Professional and Career Topics

  • 1.  What about nuclear power?

    Posted 30 days ago

    I have questions about nuclear power and its role in our electrical power system. What fraction of our energy is presently produced by nuclear power? Should it be increased? Are safety and cost acceptable? Are new technologies available or coming? Could new Small Modular Reactors be a sound approach?



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    William McAnally Ph.D., P.E., D.CE, D.NE, F.ASCE
    ENGINEER
    Columbus MS
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  • 2.  RE: What about nuclear power?

    Posted 29 days ago
    Some good questions, Bill.  Environmentally, nuclear is probably the best form of power generation we currently have available to us.  Economically, however, it is relatively expensive.

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    Michael W. Hall, PE, M.ASCE
    Sr. Engineer
    Dolese Bros. Co.
    Oklahoma City, OK
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  • 3.  RE: What about nuclear power?

    Posted 26 days ago
    Nuclear contributes 8% to the US energy supply as of 2021 per the US Energy Information Administration. I think the fundamental problem with nuclear energy in the US is the lack of a coherent energy policy and government commitment to nuclear energy. I do not see this changing any time soon. The economics still need to work - including allowance for massive cost and schedule over runs - and the nuclear waste disposal issue needs to be addressed. This is also part of policy and commitment. Then there's public perception of the relative risk nuclear poses. This may be the greatest obstacle. I'm not very optimistic about new plants. However, I do question the decisions that have been made to shutter existing plans before their end of life - or to consider life extension. I really do not know enough about the decision making process to knowledgably comment, but these decisions feel questionable.

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    Mitch Winkler P.E., M.ASCE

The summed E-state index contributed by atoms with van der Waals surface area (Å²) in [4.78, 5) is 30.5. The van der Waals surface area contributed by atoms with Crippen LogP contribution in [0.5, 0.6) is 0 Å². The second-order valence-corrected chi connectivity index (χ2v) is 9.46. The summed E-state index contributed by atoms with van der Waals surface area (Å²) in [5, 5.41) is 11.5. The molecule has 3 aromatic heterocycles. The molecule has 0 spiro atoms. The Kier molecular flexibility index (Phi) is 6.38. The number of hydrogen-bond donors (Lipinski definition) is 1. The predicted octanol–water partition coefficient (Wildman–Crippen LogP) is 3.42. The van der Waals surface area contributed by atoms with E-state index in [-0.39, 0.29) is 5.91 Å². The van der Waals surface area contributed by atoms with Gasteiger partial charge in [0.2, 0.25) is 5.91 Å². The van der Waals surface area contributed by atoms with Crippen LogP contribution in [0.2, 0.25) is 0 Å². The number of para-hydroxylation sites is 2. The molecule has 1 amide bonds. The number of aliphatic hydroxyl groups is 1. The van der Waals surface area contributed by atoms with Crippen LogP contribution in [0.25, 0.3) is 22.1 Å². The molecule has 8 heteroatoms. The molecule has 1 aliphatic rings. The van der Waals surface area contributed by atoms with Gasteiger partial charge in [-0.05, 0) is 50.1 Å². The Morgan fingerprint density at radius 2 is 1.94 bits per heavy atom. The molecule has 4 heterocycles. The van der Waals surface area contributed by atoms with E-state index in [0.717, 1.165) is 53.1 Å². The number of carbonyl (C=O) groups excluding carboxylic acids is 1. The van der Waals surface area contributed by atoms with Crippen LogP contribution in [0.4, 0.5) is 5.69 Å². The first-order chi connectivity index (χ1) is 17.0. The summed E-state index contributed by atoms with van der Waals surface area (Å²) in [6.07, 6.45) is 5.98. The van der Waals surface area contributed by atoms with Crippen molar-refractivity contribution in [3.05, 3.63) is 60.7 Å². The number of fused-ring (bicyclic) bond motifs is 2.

Houston, TX
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  • 4.  RE: What about nuclear power?

    Posted 25 days ago
    Since I am not very knowledgeable about the world of nuclear power, I will instead share thoughts from Bill Nye's book "Unstoppable" about climate change. The summary is that he shared a lot of peoples' concerns about viable long-term waste disposal options, but also thought it would be valuable to increase use of nuclear during the "short-term" while scaling up renewable sources such as solar, wind, etc. Sounds reasonable in theory, I wouldn't be surprised if the reality ended up being more complicated.

    Unrelated, I met someone from Germany over the weekend and they commented that they did not agree with their country's decision to deactivate their nuclear plants recently as "turning those plants on and off" is a multi-month affair that could leave their country in need of energy and without a way to create it.

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    Christopher Seigel P.E., M.ASCE
    Civil Engineer
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  • 5.  RE: What about nuclear power?

    Posted 24 days ago
    You should look into Plant Vogtle in Waynesboro Ga.  I don't know the details, but they've experienced 12 billion dollars in cost overruns.

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    Todd Powell P.E., M.ASCE
    City Engineer
    City of Thomasville
    Thomasville GA
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  • 6.  RE: What about nuclear power?

    Posted 15 days ago
    Vogtle is a cautionary tale of cost overruns for conventional large nuclear plants, as have been several others. It's said to be safer than conventional plants in that core cooling doesn't require electricity, but nearly doubling its estimated cost begs for an analysis of why.
    I'm wondering if time and cost overruns are a universal problem. Do other countries experience the same problem?

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    William McAnally Ph.D., P.E., D.CE, D.NE, F.ASCE